• I would imagine that it's not that unusual. Some women are just more comfortable using pads. I think some were concerned with that Toxic Shock scare several years back too.
  • a bit, I must admit.
  • no, i have friends that still won't use tampons, and we're like 20/ 21 years old. it's a little weird but i can see where they're coming from... i guess it could kind of be a weird concept if you've never tried a tampon before
  • Yeah that's a little bit odd. It's her own body, for Pete's sake.
  • I don't think it's odd. Evidently there are enough women who don't like the insertion to support the sanitary pad industry. Sadly, many women have been taught by society and in some cases by their own families , that their bodies are dirty. It's even built into some religions that menstruation itself is so dirty that it taints the woman. The Law of Niddah requires women to be isolated during her period so as not to taint others. How could a woman possibly feel anything but dirty in such an environment?
  • Not at all. Many women use only pads.
  • it's her body -
  • I don't find a dislike of tampons to be odd, but the fear of touching herself "down there" is a bit strange in this context. Since most tampons come with applicators, there is little, if any need, to actually touch yourself. I'm not a big fan of touching myself "there" when I'm menstruating, either.
  • not odd. lots and lots of women know nothing about their lower forty. she could ask her boyfriend to do it for her.
  • It may be because she has found out about Toxic Shock Syndrome! Toxic shock is most associated with menstruating women using tampons, but anyone of any age can get toxic shock syndrome; women, men and children. Symptoms The symptoms of toxic shock can include: * Vomiting * A sudden, red rash, usually on the face, or the vulva on females * Dizziness, feeling faint or fainting * Sudden fever * Confusion * Muscle aches * Diarrhoea * Shock * Low blood pressure * Peeling skin * Sore throat If you, or someone you know, experience these symptoms, it is important to seek medical help immediately. Left untreated, TSS is fatal. Treatments The first course of action for doctors presented with a case of toxic shock syndrome is to remove any foreign materials, such as a tampon, that could be the cause of the infection. Any infected abscesses will be drained, and a course of antibiotics will usually be prescribed. Occasionally, dialysis may be needed if the TSS impaired kidney functions. The patient will need to be monitored for a period of time, to make sure that they do not go into shock and that they are improving. Prevention Even though only half of all toxic shock syndrome cases are caused by tampon use, it is still important to maintain good tampon usage practices. It is believed that tampons can cause toxic shock because they provide a warm, moist environment where bacteria can thrive. In order to reduce the chances of TSS, it is important to wash your hands before and after inserting a tampon, change tampons frequently (every four to six hours), alternate between pads and tampons if possible and use the lowest absorbency possible for your flow.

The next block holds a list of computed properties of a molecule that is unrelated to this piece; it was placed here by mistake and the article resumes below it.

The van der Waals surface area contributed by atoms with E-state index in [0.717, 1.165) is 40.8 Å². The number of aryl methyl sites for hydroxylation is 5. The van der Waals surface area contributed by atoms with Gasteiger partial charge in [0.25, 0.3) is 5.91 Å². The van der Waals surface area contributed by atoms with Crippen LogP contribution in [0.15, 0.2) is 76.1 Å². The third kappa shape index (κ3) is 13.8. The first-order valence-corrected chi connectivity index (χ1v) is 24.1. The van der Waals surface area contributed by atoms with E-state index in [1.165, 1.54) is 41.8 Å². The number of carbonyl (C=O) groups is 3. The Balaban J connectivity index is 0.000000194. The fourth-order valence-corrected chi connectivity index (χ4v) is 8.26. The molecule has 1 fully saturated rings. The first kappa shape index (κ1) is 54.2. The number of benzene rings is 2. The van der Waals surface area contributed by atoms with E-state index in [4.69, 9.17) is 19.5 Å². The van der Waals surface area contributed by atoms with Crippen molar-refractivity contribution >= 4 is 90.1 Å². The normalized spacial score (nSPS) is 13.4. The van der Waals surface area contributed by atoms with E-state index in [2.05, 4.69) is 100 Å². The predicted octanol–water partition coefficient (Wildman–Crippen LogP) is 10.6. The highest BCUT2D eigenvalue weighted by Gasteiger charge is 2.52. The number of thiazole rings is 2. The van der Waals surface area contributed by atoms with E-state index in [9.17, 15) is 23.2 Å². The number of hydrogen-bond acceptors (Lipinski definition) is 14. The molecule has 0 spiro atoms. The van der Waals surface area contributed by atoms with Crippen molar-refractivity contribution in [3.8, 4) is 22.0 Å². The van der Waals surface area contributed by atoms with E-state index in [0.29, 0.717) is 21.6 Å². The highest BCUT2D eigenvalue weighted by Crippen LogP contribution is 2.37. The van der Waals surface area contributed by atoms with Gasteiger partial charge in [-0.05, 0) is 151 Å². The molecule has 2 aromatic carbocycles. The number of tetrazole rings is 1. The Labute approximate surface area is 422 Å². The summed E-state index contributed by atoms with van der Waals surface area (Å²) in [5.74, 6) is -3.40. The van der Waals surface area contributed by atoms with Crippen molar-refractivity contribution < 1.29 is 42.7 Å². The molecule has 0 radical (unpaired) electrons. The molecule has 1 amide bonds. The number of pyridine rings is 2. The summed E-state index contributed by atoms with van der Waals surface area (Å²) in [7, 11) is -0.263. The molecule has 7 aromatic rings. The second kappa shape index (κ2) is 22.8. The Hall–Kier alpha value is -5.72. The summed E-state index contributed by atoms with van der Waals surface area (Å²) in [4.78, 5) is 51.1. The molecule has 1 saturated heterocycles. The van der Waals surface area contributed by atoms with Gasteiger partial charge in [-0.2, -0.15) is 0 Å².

• Give her a few years and she'll hit like no tomorrow! LOL
  • Yes very. It is her body and she need to know how it works to stay healthy. There are things far more intrusive you need to touch yourself for just to be clean and healthy. So if inserting a tampon is an issues for her, she has issues.
  • No! Some women don't like to do it. Fair enough!
  • Not really... But I would really hate to be her boyfriend.
  • Yes I think it is odd. If she doesn't want to touch it what makes her think anyone else will? Seriously though, she could wear latex gloves while doing it. You can buy them at any Walmart or pharmacy.
  • It's not odd. Everyone has their own personal preferences.
  • Preferring not to use tampons is one thing. I knew lots of girls that would only use pads. But, of course, that was back in Junior High and High School - so it was all still kinda new then. These days, almost everyone I know uses tampons. That aside - touching your own body is not disgusting. Everyone should be knowledgeable about their own body. We're the only one who's gonna know if there's something wrong with us - and to know when something's wrong, we need to know what it's like when it's "normal". She needs to get over touching herself. "Down there", or anywhere. It's her body, and she should never feel weird about touching it. Anywhere. Period.
  • It sounds like she does not have a very healthy view of her own body. She might have a big difficulty experiencing any kind of physical sexual pleasure.
  • It does seem a little odd. I use a menstrual cup and cut the stem off, and you have to feel around inside you to get it out so I'm definitely not squeamish about touching 'down there'. Some men, and a few women, are freaked out by menstrual blood. My boyfriend can't even bear me to mention the word 'period'. I do find it a little strange, maybe, to be so divorced from your own body.
  • No, i know how she feels. I have never used tampons in my life, just couldn't bring myself to insert anything up there. As for the other, well, each to their own. I don't think any of what you said, makes her odd, particularly. It is just her personal preference.
  • I felt like that at first. Even the thought of inserting a tampon made me feel sick. Years, later I'm over it now and prefer tampons over pads any day. Less mess.

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